This is the 2nd edition, updated for the 40th Anniversary of Barbie in 1999.
The author states right out that a single book can't hope to comprehensive about everything related to Barbie, but somehow other books managed to get a lot closer than Fennick does here. Well, that's not fair. The emphasis of this book is the 'collectible' Barbie doll, which in the late '90s meant a lot of the stuff, starting in the '80s, where things were deliberately made for a collector's market. The book talks a great deal about the start of the later play-line stuff that became collectible (such as the international series) and the never-meant-to-be-removed-from-the-box Holiday Barbies, the porcelain editions, dolls with actual designer clothes from Oscar de la Rente, etc. Almost half the book is about that.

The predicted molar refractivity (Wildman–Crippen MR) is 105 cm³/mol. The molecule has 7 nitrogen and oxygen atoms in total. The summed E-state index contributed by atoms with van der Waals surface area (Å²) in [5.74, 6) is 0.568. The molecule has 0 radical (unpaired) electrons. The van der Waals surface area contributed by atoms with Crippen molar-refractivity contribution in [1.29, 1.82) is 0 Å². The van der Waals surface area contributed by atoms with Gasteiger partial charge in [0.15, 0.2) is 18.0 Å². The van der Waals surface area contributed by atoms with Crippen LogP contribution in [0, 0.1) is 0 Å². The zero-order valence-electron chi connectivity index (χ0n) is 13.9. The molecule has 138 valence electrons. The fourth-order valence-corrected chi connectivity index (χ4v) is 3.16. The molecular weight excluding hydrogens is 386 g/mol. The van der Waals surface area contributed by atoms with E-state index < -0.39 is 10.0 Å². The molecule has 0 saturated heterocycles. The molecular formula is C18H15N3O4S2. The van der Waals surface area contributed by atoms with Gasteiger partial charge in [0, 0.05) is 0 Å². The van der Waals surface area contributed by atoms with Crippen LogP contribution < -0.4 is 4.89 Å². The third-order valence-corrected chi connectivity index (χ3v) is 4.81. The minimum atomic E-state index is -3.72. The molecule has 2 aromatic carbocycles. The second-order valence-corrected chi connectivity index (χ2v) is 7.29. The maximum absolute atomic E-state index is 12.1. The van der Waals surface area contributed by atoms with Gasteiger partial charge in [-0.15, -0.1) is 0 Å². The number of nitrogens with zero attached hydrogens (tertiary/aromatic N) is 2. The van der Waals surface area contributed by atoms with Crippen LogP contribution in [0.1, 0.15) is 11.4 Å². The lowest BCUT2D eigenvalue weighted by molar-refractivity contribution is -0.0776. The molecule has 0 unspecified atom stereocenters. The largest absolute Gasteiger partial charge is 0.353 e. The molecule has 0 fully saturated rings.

I'm not into that. I grew up with parents who told me I was potentially ruining my Hot Wheels or Magic: The Gathering cards by playing with them. I like collecting toys that...were toys. So take my criticism of the book with that in mind.
The times they are a changing. A New 'n' Groovy 1969 Talking PJ in her original outfit and a 1972 Mod Hair Ken wearing #1829 'Red, White & Wild' chat with #797 Air Force Allan and #972 Friday Night Date Midge.
The parts of the book that covered the vintage years were only the briefest surveys and didn't offer any useful insights - it didn't even cover the insights from previous books. A beginning collector might enjoy the book and appreciate the part at the end about collector's etiquette, which boils down to being careful about what you buy, but not being a jerk about it. As buyers, you have a right to inspect merchandise and ask reasonable questions, but too much 'tire-kicking' is rude (especially without intent to buy) and, definitely, if you ask for a best price, don't act as if you're entitled to anything less than what the tag says. Many dealers expect to discount, but in the collecting world it pays to be polite.
With Barbie's 60th anniversary coming to an end this year, I'm hoping to find some updated books that go beyond the usual Mattel PR campaign.